Brexit Has Started for German Exporters as U.K. Trade Declines
(Bloomberg) -- German exporters have started to turn their back on the U.K.
The share of German shipments that go to Britain has shrunk to around 6 percent from close to 8 percent in 2015, and “the negative trend continues,” Carsten Brzeski, chief economist at ING Germany, said on Monday after the latest trade report.
The numbers were released shortly before Europe’s top court ruled the U.K. could unilaterally reverse the Brexit process. Britain is due to leave at the end of March, but the divorce deal negotiated by Prime Minister Theresa May risks defeat in parliament, which would plunge the country into political chaos.
According to Monday’s report, German exports increased 0.7 percent in October, the most since May.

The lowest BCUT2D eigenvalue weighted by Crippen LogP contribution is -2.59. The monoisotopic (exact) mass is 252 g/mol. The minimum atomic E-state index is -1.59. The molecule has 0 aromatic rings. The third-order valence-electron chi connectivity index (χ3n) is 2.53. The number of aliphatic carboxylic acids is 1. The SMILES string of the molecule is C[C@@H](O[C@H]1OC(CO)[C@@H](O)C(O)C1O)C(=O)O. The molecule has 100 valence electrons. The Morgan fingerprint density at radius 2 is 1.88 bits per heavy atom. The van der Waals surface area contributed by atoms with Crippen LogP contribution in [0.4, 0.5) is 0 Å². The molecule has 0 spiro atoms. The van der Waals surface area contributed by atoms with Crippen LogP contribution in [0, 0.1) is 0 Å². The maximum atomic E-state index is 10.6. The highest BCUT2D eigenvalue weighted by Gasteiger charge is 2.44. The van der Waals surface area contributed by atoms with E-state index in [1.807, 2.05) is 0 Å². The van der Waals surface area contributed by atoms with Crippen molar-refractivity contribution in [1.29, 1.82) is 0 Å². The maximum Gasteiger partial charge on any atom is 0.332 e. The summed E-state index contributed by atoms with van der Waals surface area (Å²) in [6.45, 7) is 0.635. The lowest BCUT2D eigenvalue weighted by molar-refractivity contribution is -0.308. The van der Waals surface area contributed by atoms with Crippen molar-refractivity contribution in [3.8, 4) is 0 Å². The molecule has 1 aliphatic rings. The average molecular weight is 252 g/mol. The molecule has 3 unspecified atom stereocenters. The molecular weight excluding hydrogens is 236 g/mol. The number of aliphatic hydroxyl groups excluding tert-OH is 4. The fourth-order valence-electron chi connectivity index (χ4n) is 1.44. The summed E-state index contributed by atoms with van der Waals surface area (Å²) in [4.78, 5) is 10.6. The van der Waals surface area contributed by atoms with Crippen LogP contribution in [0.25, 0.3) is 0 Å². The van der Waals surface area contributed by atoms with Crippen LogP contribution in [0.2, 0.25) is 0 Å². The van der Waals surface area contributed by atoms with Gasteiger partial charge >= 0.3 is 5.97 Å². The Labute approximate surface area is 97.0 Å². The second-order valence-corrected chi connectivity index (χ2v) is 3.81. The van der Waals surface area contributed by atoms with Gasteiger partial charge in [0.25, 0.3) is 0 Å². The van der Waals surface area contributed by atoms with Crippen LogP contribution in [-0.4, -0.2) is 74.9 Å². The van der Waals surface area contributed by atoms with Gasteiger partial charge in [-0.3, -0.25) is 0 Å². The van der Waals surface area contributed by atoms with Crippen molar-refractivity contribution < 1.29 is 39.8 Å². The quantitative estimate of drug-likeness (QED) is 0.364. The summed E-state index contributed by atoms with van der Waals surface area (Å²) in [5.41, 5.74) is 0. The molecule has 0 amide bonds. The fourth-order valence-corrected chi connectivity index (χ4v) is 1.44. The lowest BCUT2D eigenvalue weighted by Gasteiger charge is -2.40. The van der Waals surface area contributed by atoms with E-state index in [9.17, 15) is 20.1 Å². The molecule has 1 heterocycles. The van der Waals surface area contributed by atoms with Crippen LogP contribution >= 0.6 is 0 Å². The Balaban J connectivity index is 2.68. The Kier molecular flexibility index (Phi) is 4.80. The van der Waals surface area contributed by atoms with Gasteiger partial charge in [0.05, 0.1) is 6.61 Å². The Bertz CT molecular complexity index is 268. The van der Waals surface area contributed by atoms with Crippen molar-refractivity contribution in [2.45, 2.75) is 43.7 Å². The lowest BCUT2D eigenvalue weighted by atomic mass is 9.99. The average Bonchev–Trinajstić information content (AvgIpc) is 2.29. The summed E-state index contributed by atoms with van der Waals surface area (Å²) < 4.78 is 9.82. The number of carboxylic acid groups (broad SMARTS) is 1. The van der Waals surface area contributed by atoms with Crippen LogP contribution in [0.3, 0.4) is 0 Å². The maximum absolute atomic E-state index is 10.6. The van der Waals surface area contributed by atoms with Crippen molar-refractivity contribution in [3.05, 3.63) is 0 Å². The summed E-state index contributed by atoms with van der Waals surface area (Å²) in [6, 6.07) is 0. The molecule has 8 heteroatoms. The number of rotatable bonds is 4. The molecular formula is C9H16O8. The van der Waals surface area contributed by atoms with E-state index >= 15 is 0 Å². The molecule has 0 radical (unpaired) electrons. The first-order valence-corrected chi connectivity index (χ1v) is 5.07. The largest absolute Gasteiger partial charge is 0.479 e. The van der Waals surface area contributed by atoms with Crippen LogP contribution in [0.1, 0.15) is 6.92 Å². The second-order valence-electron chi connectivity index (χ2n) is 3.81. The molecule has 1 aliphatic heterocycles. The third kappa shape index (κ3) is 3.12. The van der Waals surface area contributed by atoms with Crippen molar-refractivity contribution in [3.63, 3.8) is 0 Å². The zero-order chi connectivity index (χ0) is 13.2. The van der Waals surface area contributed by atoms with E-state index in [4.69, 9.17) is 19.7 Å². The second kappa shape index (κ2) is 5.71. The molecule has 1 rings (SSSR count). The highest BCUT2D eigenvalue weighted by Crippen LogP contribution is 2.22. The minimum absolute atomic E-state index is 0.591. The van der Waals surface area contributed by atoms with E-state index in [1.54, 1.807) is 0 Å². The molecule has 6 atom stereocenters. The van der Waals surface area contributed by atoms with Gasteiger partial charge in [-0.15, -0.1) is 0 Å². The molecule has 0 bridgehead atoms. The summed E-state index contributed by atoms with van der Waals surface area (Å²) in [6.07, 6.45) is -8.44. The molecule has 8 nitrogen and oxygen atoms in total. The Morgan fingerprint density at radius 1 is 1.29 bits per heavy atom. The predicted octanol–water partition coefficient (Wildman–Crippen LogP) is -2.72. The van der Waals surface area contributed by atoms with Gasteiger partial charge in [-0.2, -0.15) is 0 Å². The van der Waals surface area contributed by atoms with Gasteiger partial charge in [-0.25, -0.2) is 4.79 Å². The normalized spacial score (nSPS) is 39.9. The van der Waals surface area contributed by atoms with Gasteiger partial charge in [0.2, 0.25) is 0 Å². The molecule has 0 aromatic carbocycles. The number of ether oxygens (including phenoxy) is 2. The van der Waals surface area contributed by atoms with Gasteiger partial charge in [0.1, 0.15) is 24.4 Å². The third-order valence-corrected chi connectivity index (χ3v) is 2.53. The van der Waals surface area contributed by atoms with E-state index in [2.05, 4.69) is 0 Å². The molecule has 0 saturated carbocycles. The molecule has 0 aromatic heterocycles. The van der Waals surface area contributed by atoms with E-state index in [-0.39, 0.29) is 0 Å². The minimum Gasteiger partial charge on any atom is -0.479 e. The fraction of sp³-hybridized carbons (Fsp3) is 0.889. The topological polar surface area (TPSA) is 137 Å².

“Sluggish trade data over the summer months has cast doubt on the strength of the German export sector,” Brzeski said. “Today’s data brings some relief but also shows that there’s still a long way to go before the traditional growth engine will be back at full strength.”
Still, shielding itself from the U.K. is unlikely to solve one of Germany’s bigger challenges. Its trade strength is being “undermined by too many problems in too many export partner countries,” according to Brzeski, especially when two of its three biggest trading partners -- the U.S. and China -- continue to slap tariffs on each other.
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